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dc.contributor.authorJohnson, Michael D.
dc.date.accessioned2020-09-12T21:03:12Z
dc.date.available2020-09-12T21:03:12Z
dc.date.issued1986-04-01
dc.identifier.other7349057
dc.identifier.urihttps://hdl.handle.net/1813/71513
dc.description.abstractA general model is described that views similarity judgment as a contrasting of product features. The relative influence of common and distinctive features on perceived similarity is considered a function of the context or task environment. A memory probe is used to measure the common and distinctive features consumers associate with various products. The feature measures are then used to estimate the model under three different task environments: similarity, dissimilarity, and subject/referent similarity. The results support the model and the effect of the task environment on judgments of interproduct similarity.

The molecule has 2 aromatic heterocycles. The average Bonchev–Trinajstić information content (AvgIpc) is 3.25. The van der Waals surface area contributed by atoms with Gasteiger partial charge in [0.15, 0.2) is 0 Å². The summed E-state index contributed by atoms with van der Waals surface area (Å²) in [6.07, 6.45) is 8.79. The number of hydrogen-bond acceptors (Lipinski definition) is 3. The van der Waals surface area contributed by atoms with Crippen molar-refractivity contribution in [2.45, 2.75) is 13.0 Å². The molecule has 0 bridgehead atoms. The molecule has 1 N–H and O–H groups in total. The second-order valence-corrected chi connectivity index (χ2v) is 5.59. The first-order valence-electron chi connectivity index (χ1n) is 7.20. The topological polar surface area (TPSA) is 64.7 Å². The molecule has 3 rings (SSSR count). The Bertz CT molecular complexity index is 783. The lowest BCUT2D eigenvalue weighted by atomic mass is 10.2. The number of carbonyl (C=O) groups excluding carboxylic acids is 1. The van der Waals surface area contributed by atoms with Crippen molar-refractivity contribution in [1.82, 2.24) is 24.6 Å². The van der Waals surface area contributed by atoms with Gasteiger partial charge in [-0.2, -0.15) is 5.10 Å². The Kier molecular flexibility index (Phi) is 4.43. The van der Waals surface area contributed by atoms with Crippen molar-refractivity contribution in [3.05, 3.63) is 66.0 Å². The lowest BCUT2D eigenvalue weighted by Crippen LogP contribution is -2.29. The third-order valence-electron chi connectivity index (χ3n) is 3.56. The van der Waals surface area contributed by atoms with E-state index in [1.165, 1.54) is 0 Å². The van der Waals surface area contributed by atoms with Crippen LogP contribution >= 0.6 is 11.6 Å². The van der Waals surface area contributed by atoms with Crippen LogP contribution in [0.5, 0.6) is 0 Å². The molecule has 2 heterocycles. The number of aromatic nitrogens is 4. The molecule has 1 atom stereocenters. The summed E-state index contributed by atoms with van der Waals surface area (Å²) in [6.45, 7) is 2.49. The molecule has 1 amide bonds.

dc.language.isoen_US
dc.rightsRequired Publisher Statement: © Wiley. Final version published as: Johnson, M. D (1986). Consumer similarity judgments: A test of the contrast model. Psychology & Marketing, 3(1), 47-60. doi: 10.1002/mar.4220030105 Reprinted with permission. All rights reserved.
dc.subjectmarketing
dc.subjectsimilarity
dc.subjectcontrast model
dc.titleConsumer Similarity Judgments: A Test of the Contrast Model
dc.typearticle
dc.relation.doihttps://doi.org/10.1002/mar.4220030105
dc.description.legacydownloadsJohnson57_Consumer_similarity_judgements.pdf: 174 downloads, before Aug. 1, 2020.
local.authorAffiliationJohnson, Michael D.: mdj27@cornell.edu Cornell University School of Hotel Administration


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